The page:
al · tar
a table or flat-topped block used as the focus for a religious ritual, especially for making sacrifices or offerings to a deity.
Here I come, to this altar again, this place to meet God. Where trees sway, birds sing, mowers mow, wind whooshes. It’s here where I write, where I ponder, where I reflect. It’s me, my pen, and a blank piece of paper. It’s the blinking cursor on a white screen. The space I sit is where I slow down to notice details. Like the birds who come to and fro to this little church, their own altar of sorts. Her and her helpmate build a nest, ready for new life. They each take turns gathering and building, but always returning.
The altar is the place where I offer myself, the sacrifice I bring, the place of meeting the divine. The altar is the place I return to time and again to feed and to be fed. It’s an ebb and flow. A give and receive. We all have something to bring to this altar. We all have something to receive at this altar. Each of us. And, when I bring mine, this ordinary gift, this fumbling of myself, words and watercolor, this little pittance, God is right there to meet me. In my consistent returning, deep in my Spirit, I hear, “You didn’t think I only live in a church building, did you?”
When Jacob awoke from his sleep, he thought, “Surely the Lord is in this place, and I was not aware of it.” He was afraid and said, “How awesome is this place! This is none other than the house of God; this is the gate of heaven.”
Early the next morning Jacob took the stone he had placed under his head and set it up as a pillar and poured oil on top of it. He called that place Bethel, though the city used to be called Luz.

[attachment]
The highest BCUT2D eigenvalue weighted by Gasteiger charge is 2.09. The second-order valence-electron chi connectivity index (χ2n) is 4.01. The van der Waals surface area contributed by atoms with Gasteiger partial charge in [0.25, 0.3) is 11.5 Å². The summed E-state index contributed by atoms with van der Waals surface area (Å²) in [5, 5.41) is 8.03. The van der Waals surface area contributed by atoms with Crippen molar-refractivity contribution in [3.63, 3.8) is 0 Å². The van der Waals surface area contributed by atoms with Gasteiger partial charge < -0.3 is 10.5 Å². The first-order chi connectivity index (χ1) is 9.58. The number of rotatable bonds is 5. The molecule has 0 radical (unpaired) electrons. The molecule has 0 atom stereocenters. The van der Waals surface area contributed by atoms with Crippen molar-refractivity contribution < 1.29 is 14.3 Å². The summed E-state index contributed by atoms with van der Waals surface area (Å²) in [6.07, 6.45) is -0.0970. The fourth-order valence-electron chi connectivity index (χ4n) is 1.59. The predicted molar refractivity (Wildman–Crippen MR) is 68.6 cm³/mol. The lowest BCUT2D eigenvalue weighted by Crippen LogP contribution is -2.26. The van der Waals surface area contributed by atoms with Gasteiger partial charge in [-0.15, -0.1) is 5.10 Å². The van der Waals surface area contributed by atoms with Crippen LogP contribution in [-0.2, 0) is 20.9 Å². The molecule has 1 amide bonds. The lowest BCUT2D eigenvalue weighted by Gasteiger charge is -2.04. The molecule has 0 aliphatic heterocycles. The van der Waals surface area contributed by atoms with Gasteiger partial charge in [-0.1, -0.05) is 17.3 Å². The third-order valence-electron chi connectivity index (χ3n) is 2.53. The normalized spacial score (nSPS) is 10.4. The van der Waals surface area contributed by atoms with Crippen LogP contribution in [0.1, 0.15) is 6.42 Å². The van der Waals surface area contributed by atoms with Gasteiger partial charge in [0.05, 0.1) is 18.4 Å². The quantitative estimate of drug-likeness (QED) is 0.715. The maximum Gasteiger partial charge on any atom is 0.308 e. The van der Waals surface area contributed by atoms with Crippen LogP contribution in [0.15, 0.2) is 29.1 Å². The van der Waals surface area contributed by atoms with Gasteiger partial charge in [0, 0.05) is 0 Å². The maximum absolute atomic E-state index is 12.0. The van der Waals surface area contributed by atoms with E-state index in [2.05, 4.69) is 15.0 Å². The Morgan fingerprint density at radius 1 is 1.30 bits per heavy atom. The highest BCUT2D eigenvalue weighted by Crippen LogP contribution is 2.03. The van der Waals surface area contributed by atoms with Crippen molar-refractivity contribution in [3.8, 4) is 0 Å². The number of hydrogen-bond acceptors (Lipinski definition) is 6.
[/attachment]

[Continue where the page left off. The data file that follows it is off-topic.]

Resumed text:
Then Jacob made a vow, saying, “If God will be with me and will watch over me on this journey I am taking and will give me food to eat and clothes to wear so that I return safely to my father’s household, then the Lord will be my God and this stone that I have set up as a pillar will be God’s house, and of all that you give me I will give you a tenth.”
– Genesis 28:16-22
Consider the place(s) in your life where you give and receive? Is it easy or difficult to name this place an altar; a meeting place of God? Allow your acceptance or resistance to be your prayer.
When does giving come naturally for you? In order to offer yourself in this life-giving way, what (good things) do you have to say no to (Ex: time with friends, volunteering, reading, etc.) Notice how you receive from giving of yourself sacrificially.
An Altar in the World: A Geography of Faith, by Barbara Brown Taylor